“Coming Out Of The Dark”

’90s No. 1s Revisited: “Coming Out Of The Dark”

The thirty-fourth No. 1 song of the 1990s was “Coming Out Of The Dark” by Gloria Estefan. This was Estefan’s third and final No. 1 song, and her only chart-topper in the ’90s. She broke into mainstream fame in 1985, when she began an enviable run of iconic smash singles, including nine Top 10 songs (and one No. 11) prior to “Coming Out Of The Dark.” Two of those were No. 1 hits — “Anything For You” in 1988 and “Don’t Wanna Lose You” in 1989. “Coming Out Of The Dark” was the lead single off her album Into The Light, thematically inspired by her recovery from severe injuries sustained in a March 1990 tour bus crash. After “Coming Out Of The Dark,” Estefan would reach the Top 10 only once more, in collaboration with *NYSNC on 1999’s “Music Of My Heart,” which reached No. 2. That said, it’s worth noting that she released many outstanding and under-appreciated songs throughout the ’90s, including but not limited to “Can’t Forget You,” “Live For Loving You,” “Always Tomorrow,” “I See Your Smile” and “Reach.” Her last Hot 100 appearance was in 2001, with “Out Of Nowhere,” a dance track that peaked at No. 79.

Though perhaps better known for upbeat tracks such as “Conga,” “1-2-3” and “Rhythm Is Gonna Get You,” Estefan is, in our opinion, at her best on ballads. All of her No. 1 songs were ballads, as were most of her best predecessors to “Coming Out Of The Dark,” including “Words Get In The Way,” “Can’t Stay Away From You” and “Here We Are.” These songs are, frankly, extremely similar to one another, but they capture the pain of heartbreak exquisitely, and are fine vehicles for Estefan’s tender, vulnerable vocals. “Coming Out Of The Dark,” however, moves into a much more gospel lane, potentially over-dramatic in retrospect but deservedly appropriate at the time given her harrowing experience.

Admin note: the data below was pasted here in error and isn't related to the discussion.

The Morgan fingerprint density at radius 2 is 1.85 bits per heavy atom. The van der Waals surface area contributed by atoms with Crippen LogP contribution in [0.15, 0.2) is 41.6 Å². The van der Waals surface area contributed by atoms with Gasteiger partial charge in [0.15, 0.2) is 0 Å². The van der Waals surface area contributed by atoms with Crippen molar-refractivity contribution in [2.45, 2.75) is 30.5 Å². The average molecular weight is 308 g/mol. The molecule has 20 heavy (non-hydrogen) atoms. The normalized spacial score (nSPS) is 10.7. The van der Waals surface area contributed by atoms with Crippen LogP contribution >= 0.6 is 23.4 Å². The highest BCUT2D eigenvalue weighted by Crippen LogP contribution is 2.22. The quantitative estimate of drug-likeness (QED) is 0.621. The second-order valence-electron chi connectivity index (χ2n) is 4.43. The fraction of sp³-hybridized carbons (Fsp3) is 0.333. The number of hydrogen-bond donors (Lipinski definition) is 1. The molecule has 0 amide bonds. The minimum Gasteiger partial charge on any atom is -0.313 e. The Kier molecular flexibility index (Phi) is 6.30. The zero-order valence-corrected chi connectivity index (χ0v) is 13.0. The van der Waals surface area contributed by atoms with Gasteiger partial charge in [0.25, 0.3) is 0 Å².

Let’s revisit “Coming Out Of The Dark”:

That this song went to No. 1 says more about Estefan’s public support than the inherent merits of the track, which is among Estefan’s least interesting outputs. The emotion and theme behind it are authentic, and the music isn’t bad, but the verses are too slow, while the chorus is overblown with a gospel choir that doesn’t suit Estefan particularly well. We see what she was trying to do here, but this isn’t her best work.

Estefan’s health and recovery were big stories, and people were very happy to see such a wonderful, generous, classy, talented person resume her career unscathed. To purchase or request this song was to say, “We love you, Gloria! Welcome back! We’re so happy you’re OK!” MTV and especially VH1 were happy to play this video constantly as a show of solidarity, and Top 40 radio did its part as well. That doesn’t mean people considered the song dope, it means that people were nicer during the Gulf War era.

Does it hold up? We have immense respect for Estefan and still listen to many of her songs that everyone else has long forgotten about, but even we have no interest in sitting through “Coming Out Of The Dark.” And we’re not alone. On Estefan’s Vevo channel, as of this writing, this song languishes with about 223,000 views, her 39th most popular video, which is alarmingly low given that this is technically one of her biggest hits. (Her other two No. 1 hits, as of this writing, have more than 1.2 million views apiece, as points of comparison.) And regardless of all that, objectively, the use of the gospel choir on this track seems not only cheesy, but misappropriated. It’s fine to explore new styles and genres, but going full-on gospel for a one-time-only track about surviving a near-death experience feels a little superficial.

Dopeness: 2 out of 5 Birkenstocks


Gloria Estefan
“Coming Out Of The Dark”
2 weeks at No. 1, starting March 30, 2016
Preceded by: “One More Try,” Timmy T
Followed by: “I’ve Been Thinking About You,” Londonbeat

’90s No. 1s Revisited is a regular feature on “Was It Dope?” where we walk through every No. 1 song of the 1990s on the Billboard Hot 100 chart in order, give it another listen, and answer two critical questions: Was it dope? And does it hold up?

  • John

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